September 11, 2013 Michael Bickerton
Imagine a world of no television commercials, no radio commercials, no newspaper ads, no magazine ads, no ads of any kind. Some of us would like that very much but there is a downside to this kind of thinking.
How does anyone learn about anything new without advertisements? The truth is they won’t. Advertising educates, informs, advises and creates interest.
Spam is the most overused term today associated with the internet. Consumers want and need to know about what’s new, what’s exciting, what’s going on and I’m appreciative of ad spending to keep me informed.
Something to consider: If the government is concerned about spam, how is it that they push millions and millions of print pieces through the mail about the census, about elections, about services. If marketers can’t email without permission exactly how will they get a message to you in the future?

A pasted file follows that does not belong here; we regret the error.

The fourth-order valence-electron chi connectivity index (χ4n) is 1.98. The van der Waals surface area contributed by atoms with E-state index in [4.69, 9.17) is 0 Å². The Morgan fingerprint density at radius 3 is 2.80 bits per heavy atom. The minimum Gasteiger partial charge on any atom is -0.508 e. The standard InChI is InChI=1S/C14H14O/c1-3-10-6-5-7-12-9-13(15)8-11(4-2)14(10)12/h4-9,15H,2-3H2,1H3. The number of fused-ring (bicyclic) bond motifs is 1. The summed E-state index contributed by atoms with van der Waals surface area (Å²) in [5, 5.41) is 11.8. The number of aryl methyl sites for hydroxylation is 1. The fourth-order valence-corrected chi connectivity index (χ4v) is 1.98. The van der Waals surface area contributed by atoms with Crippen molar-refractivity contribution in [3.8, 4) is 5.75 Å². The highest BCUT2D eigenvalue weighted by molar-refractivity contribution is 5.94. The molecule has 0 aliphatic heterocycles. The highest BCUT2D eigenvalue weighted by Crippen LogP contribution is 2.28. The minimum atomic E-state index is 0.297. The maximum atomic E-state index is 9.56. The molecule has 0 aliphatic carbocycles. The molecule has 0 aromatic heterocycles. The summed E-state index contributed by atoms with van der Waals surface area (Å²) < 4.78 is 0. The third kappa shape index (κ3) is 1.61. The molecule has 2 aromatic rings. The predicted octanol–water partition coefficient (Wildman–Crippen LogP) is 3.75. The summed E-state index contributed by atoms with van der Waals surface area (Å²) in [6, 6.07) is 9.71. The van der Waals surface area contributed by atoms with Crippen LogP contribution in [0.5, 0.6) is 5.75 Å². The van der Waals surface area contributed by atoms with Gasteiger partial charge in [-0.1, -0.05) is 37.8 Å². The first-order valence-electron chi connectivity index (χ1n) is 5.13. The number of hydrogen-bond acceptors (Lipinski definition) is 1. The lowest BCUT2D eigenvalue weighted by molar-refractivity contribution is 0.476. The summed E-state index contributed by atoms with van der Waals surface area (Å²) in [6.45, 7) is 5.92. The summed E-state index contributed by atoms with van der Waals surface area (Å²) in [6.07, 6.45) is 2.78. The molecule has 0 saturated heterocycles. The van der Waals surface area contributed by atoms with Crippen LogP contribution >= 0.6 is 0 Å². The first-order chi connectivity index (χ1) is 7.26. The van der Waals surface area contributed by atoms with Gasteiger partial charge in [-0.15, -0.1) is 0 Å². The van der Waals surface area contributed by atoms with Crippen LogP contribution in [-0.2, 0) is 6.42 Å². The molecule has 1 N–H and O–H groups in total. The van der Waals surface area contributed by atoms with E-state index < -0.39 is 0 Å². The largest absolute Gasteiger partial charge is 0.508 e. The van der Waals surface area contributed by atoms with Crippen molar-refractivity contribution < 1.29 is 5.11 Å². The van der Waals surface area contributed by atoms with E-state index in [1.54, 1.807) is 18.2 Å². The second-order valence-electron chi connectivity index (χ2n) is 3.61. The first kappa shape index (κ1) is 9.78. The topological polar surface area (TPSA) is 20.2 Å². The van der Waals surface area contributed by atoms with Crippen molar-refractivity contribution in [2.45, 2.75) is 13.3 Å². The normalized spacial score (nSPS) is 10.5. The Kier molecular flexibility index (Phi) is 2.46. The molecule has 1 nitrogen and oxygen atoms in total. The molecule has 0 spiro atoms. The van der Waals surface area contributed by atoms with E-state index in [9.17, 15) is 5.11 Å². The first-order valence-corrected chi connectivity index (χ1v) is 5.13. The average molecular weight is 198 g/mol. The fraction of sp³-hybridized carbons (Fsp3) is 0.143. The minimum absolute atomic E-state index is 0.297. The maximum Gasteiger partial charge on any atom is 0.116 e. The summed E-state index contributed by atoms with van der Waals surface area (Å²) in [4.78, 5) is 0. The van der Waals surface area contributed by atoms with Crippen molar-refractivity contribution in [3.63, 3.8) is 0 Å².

Spam in my opinion is something that comes to me only once I’ve opted out.
Prior to that it’s unsolicited mail which is as old as communication itself.
What is Spam?
Spam is the use of electronic messaging systems to send unsolicited bulk messages, especially advertising, indiscriminately. While the most widely recognized form of spam is
e-mail spam, the term is applied to similar abuses in other media: instant messaging spam, Usenet newsgroup spam, web search engine spam, spam in blogs, wiki spam, online classified ads spam, mobile phone messaging spam, Internet forum spam, junk fax transmissions, social networking spam, social spam, televisions advertising and file sharing spam.
It is named for Spam, a canned luncheon meat, by way of a Monty Python sketch in which Spam is included in almost every dish.
CanSpam and Privacy
Something new in the works … Here’s the latest, check it out when you have a minute.
Michael Bickerton, Raven5 Ltd, Oakville and Toronto Ontario, September 2013